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Salty hair and sandy toes – living the beach life in Nicaragua

After spending enough time travelling out of a backpack in the relentless Nicaraguan summer heat, your hair begins to feel like straw and the “sniff test” starts to give you early stage depression. Enjoying the beach life, but not the sand in my underwear, I look back on the three weeks I have spent in this arid land and recall that for the most part of it, I sweltered. And while I also managed to enjoy it, I am also now sporting some pretty special tan lines!
Nicaragua is certainly a place that young people come to party – from “getting weird” at the Treehouse hostel near Grenada, checking out a beach party in Las Peñitas, to the much hyped Sunday Funday pool crawl in San Juan del Sur.
Sunday Funday pool crawl - before things got messy!

Sunday Funday pool crawl – before things got messy!

A little messier, no photos after sunset!

A little messier, no photos after sunset!

It seems to me that the more hype surrounds a particular party, the less impressive it tended to be – I guess the higher your expectations the more likely you are to be disappointed. After paying $30US for entry and a free “shot” (read juice with a tiny amount of alcohol) at three different bars, it is clear that someone’s pocket is getting well and truly lined. The sunset was pretty awesome seen from the Naked Tiger which is on the side of a hill just outside town.
Sunset from the Naked Tiger

Sunset from the Naked Tiger

While León had not felt super safe, the feeling was amplified in Grenada – shops being locked up during the day does not necessarily give you the greatest feeling! We were quickly warned that walking around at night = getting robbed, and that one should leave their smartphone at the hostel rather than take valuables around in the street. A warning duly heeded.
Friends of ours recommended we catch the shuttle to spend a night at the Treehouse hostel. Like the name suggests, it is literally a treehouse built on the side of Volcan Mombacho just outside of Grenada. As we would later find out, the Australian who now owns it had bought it (for a steal) from a crazy Texan lad who had an unfortunate drink driving incident resulting in the death of a local man on a motorcycle (who was also drunk by the way). The case was eventually settled for the largest sum in Nicaraguan history. However by that time the treehouse had been neglected so much that it’s structural integrity was in question. Enter the Aussie who was at the end of his quest to touch the ground in over 60 countries – he went down to the lawyers office with $500 to pay the deposit – and the rest they say is history.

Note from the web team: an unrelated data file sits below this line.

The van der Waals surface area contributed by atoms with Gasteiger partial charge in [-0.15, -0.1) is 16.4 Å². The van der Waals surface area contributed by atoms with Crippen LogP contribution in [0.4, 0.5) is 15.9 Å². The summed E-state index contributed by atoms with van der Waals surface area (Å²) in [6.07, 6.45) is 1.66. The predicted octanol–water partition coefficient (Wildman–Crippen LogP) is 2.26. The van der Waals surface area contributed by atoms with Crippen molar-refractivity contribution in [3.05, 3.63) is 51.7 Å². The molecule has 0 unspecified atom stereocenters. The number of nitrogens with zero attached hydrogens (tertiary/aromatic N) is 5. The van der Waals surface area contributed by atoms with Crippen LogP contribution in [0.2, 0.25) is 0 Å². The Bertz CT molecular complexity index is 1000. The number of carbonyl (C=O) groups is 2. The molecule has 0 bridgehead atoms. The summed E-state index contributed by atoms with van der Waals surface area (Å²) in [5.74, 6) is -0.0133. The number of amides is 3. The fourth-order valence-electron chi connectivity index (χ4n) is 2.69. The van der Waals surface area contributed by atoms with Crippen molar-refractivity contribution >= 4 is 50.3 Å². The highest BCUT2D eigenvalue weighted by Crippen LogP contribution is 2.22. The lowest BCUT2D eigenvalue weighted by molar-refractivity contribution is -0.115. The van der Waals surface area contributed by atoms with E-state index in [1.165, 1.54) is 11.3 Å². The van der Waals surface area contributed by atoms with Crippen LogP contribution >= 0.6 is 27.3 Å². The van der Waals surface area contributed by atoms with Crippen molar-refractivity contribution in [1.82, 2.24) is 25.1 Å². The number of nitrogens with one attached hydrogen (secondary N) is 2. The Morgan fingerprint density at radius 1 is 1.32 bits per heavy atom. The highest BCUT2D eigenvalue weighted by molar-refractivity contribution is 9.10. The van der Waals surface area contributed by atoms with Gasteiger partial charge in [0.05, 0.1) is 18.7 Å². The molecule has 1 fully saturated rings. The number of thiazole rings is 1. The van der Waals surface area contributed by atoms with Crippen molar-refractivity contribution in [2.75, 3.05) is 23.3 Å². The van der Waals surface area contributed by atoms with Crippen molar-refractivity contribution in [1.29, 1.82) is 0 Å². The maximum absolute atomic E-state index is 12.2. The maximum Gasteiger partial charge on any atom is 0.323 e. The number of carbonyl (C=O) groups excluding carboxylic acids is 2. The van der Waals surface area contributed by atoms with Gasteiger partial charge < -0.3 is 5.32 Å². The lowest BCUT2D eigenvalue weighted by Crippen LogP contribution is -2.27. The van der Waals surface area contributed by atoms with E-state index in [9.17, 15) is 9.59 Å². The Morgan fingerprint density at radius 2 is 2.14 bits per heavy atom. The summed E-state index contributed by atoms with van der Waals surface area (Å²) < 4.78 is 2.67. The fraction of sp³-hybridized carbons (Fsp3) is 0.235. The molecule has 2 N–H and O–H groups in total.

Hammocks at the Treehouse

Hammocks at the Treehouse

A ute pulled up, and they piled our luggage up on the rack while around 12 of us jumped in the tray for the 15 minute ride. I took a seat in the back and hoped that we would arrive in one piece. After trekking up a steep rocky hill with our packs in tow, we found our hammocks for the night – glad to be in the treehouse next to the bar and not having to make the drunken stumble down the treacherous path to the dorm below!
We partied into the night, completing the five flavour infused shot challenge (sadly none of them were any good) and then at some point in the evening it became a good idea to try asking the bartender if we could “get weird” – this involved a mystery shot and a piece of crazy attire handed out from a special collection they keep for these such occasions.
Saying goodbye to Grenada, we made the trip to San Juan del Sur in time for the infamous Sunday Funday pool crawl. San Juan itself is more of a family holiday tourist town an a surf beach, with the surf beaches located to the north and south accessed by shuttle. We chose to take the less beaten path and head north to try and catch some waves. Popoyo is a surf town with a lovely stretch of beach around 2 hours away. Having only two small mini markets, a surf shop, a handful of hotels and hostels, and a laid back atmosphere, the rural town was perfect for a weeks break from the backpacker trail (even though it wasn’t quite planned that way!)
Sunset stroll on Guanacaste

Sunset stroll on Guanacaste